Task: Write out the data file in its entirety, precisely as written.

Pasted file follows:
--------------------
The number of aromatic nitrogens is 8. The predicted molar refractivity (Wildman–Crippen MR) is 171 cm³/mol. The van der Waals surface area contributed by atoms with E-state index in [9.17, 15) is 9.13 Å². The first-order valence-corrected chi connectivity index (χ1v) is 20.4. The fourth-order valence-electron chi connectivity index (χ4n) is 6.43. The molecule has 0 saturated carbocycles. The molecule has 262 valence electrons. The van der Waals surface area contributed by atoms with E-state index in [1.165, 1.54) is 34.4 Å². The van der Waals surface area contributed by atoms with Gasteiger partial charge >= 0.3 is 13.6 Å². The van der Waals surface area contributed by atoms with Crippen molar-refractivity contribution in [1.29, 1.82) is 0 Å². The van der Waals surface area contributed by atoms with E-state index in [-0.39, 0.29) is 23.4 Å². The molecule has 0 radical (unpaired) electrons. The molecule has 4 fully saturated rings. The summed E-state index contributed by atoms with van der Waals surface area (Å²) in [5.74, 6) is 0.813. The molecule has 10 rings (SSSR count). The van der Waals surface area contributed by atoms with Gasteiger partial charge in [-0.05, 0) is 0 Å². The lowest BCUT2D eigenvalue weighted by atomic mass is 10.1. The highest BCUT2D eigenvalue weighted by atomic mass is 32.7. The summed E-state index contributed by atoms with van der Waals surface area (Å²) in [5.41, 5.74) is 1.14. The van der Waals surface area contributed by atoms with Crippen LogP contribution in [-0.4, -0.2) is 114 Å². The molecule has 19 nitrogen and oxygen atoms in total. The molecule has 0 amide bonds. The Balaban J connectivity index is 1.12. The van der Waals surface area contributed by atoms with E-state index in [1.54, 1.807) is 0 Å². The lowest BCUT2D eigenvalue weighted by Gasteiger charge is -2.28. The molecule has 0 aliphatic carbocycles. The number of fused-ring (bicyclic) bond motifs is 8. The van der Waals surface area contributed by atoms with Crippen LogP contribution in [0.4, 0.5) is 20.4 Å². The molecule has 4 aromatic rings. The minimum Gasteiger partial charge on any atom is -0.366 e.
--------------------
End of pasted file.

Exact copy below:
The number of aromatic nitrogens is 8. The predicted molar refractivity (Wildman–Crippen MR) is 171 cm³/mol. The van der Waals surface area contributed by atoms with E-state index in [9.17, 15) is 9.13 Å². The first-order valence-corrected chi connectivity index (χ1v) is 20.4. The fourth-order valence-electron chi connectivity index (χ4n) is 6.43. The molecule has 0 saturated carbocycles. The molecule has 262 valence electrons. The van der Waals surface area contributed by atoms with E-state index in [1.165, 1.54) is 34.4 Å². The van der Waals surface area contributed by atoms with Gasteiger partial charge >= 0.3 is 13.6 Å². The van der Waals surface area contributed by atoms with Crippen molar-refractivity contribution in [1.29, 1.82) is 0 Å². The van der Waals surface area contributed by atoms with E-state index in [-0.39, 0.29) is 23.4 Å². The molecule has 0 radical (unpaired) electrons. The molecule has 4 fully saturated rings. The summed E-state index contributed by atoms with van der Waals surface area (Å²) in [5.74, 6) is 0.813. The molecule has 10 rings (SSSR count). The van der Waals surface area contributed by atoms with Gasteiger partial charge in [-0.05, 0) is 0 Å². The lowest BCUT2D eigenvalue weighted by atomic mass is 10.1. The highest BCUT2D eigenvalue weighted by atomic mass is 32.7. The summed E-state index contributed by atoms with van der Waals surface area (Å²) in [5.41, 5.74) is 1.14. The van der Waals surface area contributed by atoms with Crippen LogP contribution in [-0.4, -0.2) is 114 Å². The molecule has 19 nitrogen and oxygen atoms in total. The molecule has 0 amide bonds. The Balaban J connectivity index is 1.12. The van der Waals surface area contributed by atoms with E-state index in [1.54, 1.807) is 0 Å². The lowest BCUT2D eigenvalue weighted by Gasteiger charge is -2.28. The molecule has 0 aliphatic carbocycles. The number of fused-ring (bicyclic) bond motifs is 8. The van der Waals surface area contributed by atoms with Crippen LogP contribution in [0.4, 0.5) is 20.4 Å². The molecule has 4 aromatic rings. The minimum Gasteiger partial charge on any atom is -0.366 e.